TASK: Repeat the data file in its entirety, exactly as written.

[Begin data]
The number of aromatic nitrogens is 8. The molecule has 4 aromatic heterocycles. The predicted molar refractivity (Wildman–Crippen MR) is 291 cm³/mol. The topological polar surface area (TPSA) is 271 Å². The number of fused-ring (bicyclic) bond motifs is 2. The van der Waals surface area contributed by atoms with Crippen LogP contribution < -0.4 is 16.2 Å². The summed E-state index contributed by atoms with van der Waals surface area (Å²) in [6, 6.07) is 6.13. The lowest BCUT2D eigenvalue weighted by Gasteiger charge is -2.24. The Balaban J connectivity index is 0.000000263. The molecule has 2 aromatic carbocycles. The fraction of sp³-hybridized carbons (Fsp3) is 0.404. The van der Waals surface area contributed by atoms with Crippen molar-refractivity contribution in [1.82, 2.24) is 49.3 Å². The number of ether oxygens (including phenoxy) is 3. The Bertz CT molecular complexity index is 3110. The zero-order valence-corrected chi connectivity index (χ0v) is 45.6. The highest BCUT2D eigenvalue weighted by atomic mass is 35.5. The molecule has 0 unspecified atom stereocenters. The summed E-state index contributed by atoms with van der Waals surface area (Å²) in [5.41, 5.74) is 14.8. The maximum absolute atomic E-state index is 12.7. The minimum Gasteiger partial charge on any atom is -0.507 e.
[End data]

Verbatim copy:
The number of aromatic nitrogens is 8. The molecule has 4 aromatic heterocycles. The predicted molar refractivity (Wildman–Crippen MR) is 291 cm³/mol. The topological polar surface area (TPSA) is 271 Å². The number of fused-ring (bicyclic) bond motifs is 2. The van der Waals surface area contributed by atoms with Crippen LogP contribution < -0.4 is 16.2 Å². The summed E-state index contributed by atoms with van der Waals surface area (Å²) in [6, 6.07) is 6.13. The lowest BCUT2D eigenvalue weighted by Gasteiger charge is -2.24. The Balaban J connectivity index is 0.000000263. The molecule has 2 aromatic carbocycles. The fraction of sp³-hybridized carbons (Fsp3) is 0.404. The van der Waals surface area contributed by atoms with Crippen molar-refractivity contribution in [1.82, 2.24) is 49.3 Å². The number of ether oxygens (including phenoxy) is 3. The Bertz CT molecular complexity index is 3110. The zero-order valence-corrected chi connectivity index (χ0v) is 45.6. The highest BCUT2D eigenvalue weighted by atomic mass is 35.5. The molecule has 0 unspecified atom stereocenters. The summed E-state index contributed by atoms with van der Waals surface area (Å²) in [5.41, 5.74) is 14.8. The maximum absolute atomic E-state index is 12.7. The minimum Gasteiger partial charge on any atom is -0.507 e.